Emotion and values are inseparably linked. In our pursuit of value-free greed, we as a people have not had much respect for the inner, subjective life of the emotions. Animals, women and children were all thought to be ruled by their feelings, and hence lesser beings. To accept that what other people feel matters, that how I make them feel matters, is to invite a whole host of values captured in the universal Golden Rule. These threaten the values being used to prop up this consumer society in which status, as conferred by wealth and fame, is held up as the alternative ideal. When the powerful use this view to argue that the values of war are as serviceable for a society as those of compassion, they commit, in my mind, a crime against the truth. We cannot remake ourselves over into the image of our machines; cold, calculating robots capable of pushing the nuclear button without flinching. We are not our own creators.

To be human is to be, first, a mammal. The line of mammals is characterized by a unique trait: they show extended care for their young. From this quite real biological, emotional, and cognitive experience attachment bonds are formed. Mammals come to express care and compassion among themselves their whole life long. Second, we humans are primate mammals, and social primates at that. This means we have evolved around the need to need each other. The individual’s biological, emotional, and cognitive structures are attuned to reading and responding to social signals from others in our tribe.

Christianity is catholic aka universal; a message for the species is in the icon of the cross, just as it is in the icon of the meditating Buddha. The cross asks what do you, personally, choose to do about the fact human beings are capable of inflicting torture upon one another? That is the psychological maypole around which we are built. In the icon of the corpus on the cross the mystery is openly displayed. The psyche aligns itself either towards the pole of ‘I will not torture another sentient being whatever the cost,’ or not.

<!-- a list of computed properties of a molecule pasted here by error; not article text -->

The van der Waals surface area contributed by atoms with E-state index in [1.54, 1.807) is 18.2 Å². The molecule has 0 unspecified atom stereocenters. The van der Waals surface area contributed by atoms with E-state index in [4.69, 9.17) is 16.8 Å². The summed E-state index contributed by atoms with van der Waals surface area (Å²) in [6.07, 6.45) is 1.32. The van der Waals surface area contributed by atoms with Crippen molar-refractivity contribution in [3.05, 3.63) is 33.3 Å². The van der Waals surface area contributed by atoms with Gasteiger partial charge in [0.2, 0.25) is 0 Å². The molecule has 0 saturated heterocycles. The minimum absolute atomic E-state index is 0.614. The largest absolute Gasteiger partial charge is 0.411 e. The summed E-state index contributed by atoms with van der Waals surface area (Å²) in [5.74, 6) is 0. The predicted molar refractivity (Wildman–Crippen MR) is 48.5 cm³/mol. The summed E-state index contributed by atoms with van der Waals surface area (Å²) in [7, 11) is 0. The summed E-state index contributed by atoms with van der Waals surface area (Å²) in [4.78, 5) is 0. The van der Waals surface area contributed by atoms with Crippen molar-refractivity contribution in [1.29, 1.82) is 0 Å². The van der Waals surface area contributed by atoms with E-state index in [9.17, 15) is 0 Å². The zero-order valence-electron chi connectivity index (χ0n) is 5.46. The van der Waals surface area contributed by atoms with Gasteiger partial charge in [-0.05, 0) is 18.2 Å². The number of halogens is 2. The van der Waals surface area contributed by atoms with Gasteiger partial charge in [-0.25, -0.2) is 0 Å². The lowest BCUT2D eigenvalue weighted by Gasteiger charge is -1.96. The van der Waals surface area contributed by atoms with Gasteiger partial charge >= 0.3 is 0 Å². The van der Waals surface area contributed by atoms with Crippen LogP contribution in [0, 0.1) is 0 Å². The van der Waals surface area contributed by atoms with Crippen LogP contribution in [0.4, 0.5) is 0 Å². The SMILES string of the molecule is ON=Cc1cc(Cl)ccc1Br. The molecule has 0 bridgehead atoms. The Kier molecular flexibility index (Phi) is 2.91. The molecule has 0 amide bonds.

It is important to be clear we are talking about torture: the deliberate desire to inflict maximum pain through cruelty. Arguably all killing is suspect from compassion’s point of view, as the Jains have it, but how can there be an absolute rule when protectors need to execute evil when necessary? Regardless, what soldiers typically do on the battlefield is not the same violation of the integrity of another being’s subjectivity torture entails. Only acts of sexual and sever psychological abuse begin to position themselves on the spectrum of ‘soul violation’ that ends in torture.

The Gospel is about a man who learns to call this creator-mystery, this cosmic force of deep time planted on earth from out of deep space, by the most intimate form of address possible. Though Christianity typically speaks about god the father, Jesus addressed god as daddy, the child’s loving address, as if to teach that this cosmic force by which we were created is to become personalized by our fully becoming human. A task, I might add, no one who has ever lived has ultimately failed at. The teaching is we are not orphans in an uncaring universe: the very, very human love we share witnesses otherwise. That is the teaching of the god-man.

Torture rightly frightens the human animal. And so, in the Christian mythology, we are taught by ‘god’ to watch how people use this ability to be so cruel to one another. It is ‘his’ revelation. That cruelty, the teaching goes, kills the god among men.

These evolved traits around compassion are as real in the realm of human experience as gravity is. Our biology, emotions, and cognitions bear witness to our evolved inheritance as mammals of the social primate variety. The devil among us is not a supernatural, magical bogey man. It is the cruelty by which we humans can be lead astray, by which we lose our way.